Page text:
Accessible America: A History of Disability and Design
GUEST: Bess Williamson, Assistant Professor of Art History, Theory and Criticism at the School of the Art Institute of Chicago. She is the author of Accessible America: A History of Disability and Design
BACKGROUND: A young mother in New York City died in a subway station in late January. Twenty-two year old Malaysia Goodson of Stamford, Connecticut, was navigating New York City’s notoriously inaccessible subway system with her 1-year old child in a stroller while on the subway steps. She fell down the flight of steps and while the child miraculously survived, Ms. Goodson did not. Her tragic death has raised the ire of other parents who know intimately the dangers of trying to take the subway with their child in a stroller, and also especially disabled New Yorkers and activists who for years have fought for a more accessible system of public transportation.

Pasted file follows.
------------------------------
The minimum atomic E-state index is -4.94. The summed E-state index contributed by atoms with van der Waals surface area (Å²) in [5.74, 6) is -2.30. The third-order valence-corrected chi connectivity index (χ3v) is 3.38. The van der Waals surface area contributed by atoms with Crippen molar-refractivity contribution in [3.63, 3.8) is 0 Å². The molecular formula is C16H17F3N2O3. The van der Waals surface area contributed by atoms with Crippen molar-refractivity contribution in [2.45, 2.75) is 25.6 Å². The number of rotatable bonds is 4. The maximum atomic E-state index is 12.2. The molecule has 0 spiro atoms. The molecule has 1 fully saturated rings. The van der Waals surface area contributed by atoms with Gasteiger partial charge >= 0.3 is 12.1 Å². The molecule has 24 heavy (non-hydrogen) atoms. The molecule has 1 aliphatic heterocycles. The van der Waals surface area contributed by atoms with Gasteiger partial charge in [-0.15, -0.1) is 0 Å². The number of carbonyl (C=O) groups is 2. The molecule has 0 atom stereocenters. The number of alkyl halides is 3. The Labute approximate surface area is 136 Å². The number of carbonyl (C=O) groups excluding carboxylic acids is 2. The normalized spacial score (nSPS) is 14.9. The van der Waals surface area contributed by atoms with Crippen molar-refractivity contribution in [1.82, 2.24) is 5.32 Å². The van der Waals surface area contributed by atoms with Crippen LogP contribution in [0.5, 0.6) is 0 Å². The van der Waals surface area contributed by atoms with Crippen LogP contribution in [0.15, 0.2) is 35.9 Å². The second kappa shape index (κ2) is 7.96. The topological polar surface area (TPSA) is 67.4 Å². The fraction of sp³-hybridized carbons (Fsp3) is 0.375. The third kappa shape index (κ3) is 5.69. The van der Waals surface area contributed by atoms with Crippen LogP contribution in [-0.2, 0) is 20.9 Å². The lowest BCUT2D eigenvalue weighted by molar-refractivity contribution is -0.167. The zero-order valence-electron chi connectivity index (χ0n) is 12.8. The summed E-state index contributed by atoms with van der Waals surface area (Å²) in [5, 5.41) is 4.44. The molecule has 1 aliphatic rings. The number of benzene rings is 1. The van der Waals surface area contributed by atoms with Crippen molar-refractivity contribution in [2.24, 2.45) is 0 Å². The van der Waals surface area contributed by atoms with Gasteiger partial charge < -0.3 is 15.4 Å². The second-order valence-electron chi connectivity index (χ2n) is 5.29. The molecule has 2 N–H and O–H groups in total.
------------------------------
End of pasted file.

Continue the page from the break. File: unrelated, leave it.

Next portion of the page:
We tend to take for granted those design features that are built in to structures and city infrastructure that we use on a daily basis: street curb ramps, elevators, automatic door openers, wide doorways, and more. But those design features were not dreamt up by forward-thinking city planners and architects on their own. They were the results of hard-won victories by disability rights activists over years.